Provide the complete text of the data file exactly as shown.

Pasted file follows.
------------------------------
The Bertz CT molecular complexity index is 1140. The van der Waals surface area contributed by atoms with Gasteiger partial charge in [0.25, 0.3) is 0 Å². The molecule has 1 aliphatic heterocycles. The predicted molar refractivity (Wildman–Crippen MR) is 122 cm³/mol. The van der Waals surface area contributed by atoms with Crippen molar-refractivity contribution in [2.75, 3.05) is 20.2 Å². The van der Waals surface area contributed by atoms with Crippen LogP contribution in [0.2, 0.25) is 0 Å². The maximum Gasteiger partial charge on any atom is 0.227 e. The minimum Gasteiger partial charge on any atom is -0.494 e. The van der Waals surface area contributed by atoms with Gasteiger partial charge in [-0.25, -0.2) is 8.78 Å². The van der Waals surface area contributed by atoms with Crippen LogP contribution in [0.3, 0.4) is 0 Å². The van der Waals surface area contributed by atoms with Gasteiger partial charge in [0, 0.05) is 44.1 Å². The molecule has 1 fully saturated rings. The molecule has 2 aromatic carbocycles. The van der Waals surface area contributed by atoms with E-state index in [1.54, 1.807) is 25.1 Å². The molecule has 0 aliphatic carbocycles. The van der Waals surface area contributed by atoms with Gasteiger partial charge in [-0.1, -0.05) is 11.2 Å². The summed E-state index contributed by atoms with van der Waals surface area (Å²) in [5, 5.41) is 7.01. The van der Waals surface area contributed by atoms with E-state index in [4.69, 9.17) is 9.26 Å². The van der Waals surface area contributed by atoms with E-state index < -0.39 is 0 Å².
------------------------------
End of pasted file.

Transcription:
The Bertz CT molecular complexity index is 1140. The van der Waals surface area contributed by atoms with Gasteiger partial charge in [0.25, 0.3) is 0 Å². The molecule has 1 aliphatic heterocycles. The predicted molar refractivity (Wildman–Crippen MR) is 122 cm³/mol. The van der Waals surface area contributed by atoms with Crippen molar-refractivity contribution in [2.75, 3.05) is 20.2 Å². The van der Waals surface area contributed by atoms with Crippen LogP contribution in [0.2, 0.25) is 0 Å². The maximum Gasteiger partial charge on any atom is 0.227 e. The minimum Gasteiger partial charge on any atom is -0.494 e. The van der Waals surface area contributed by atoms with Gasteiger partial charge in [-0.25, -0.2) is 8.78 Å². The van der Waals surface area contributed by atoms with Crippen LogP contribution in [0.3, 0.4) is 0 Å². The van der Waals surface area contributed by atoms with Gasteiger partial charge in [0, 0.05) is 44.1 Å². The molecule has 1 fully saturated rings. The molecule has 2 aromatic carbocycles. The van der Waals surface area contributed by atoms with E-state index in [1.54, 1.807) is 25.1 Å². The molecule has 0 aliphatic carbocycles. The van der Waals surface area contributed by atoms with Gasteiger partial charge in [-0.1, -0.05) is 11.2 Å². The summed E-state index contributed by atoms with van der Waals surface area (Å²) in [5, 5.41) is 7.01. The van der Waals surface area contributed by atoms with E-state index in [4.69, 9.17) is 9.26 Å². The van der Waals surface area contributed by atoms with E-state index < -0.39 is 0 Å².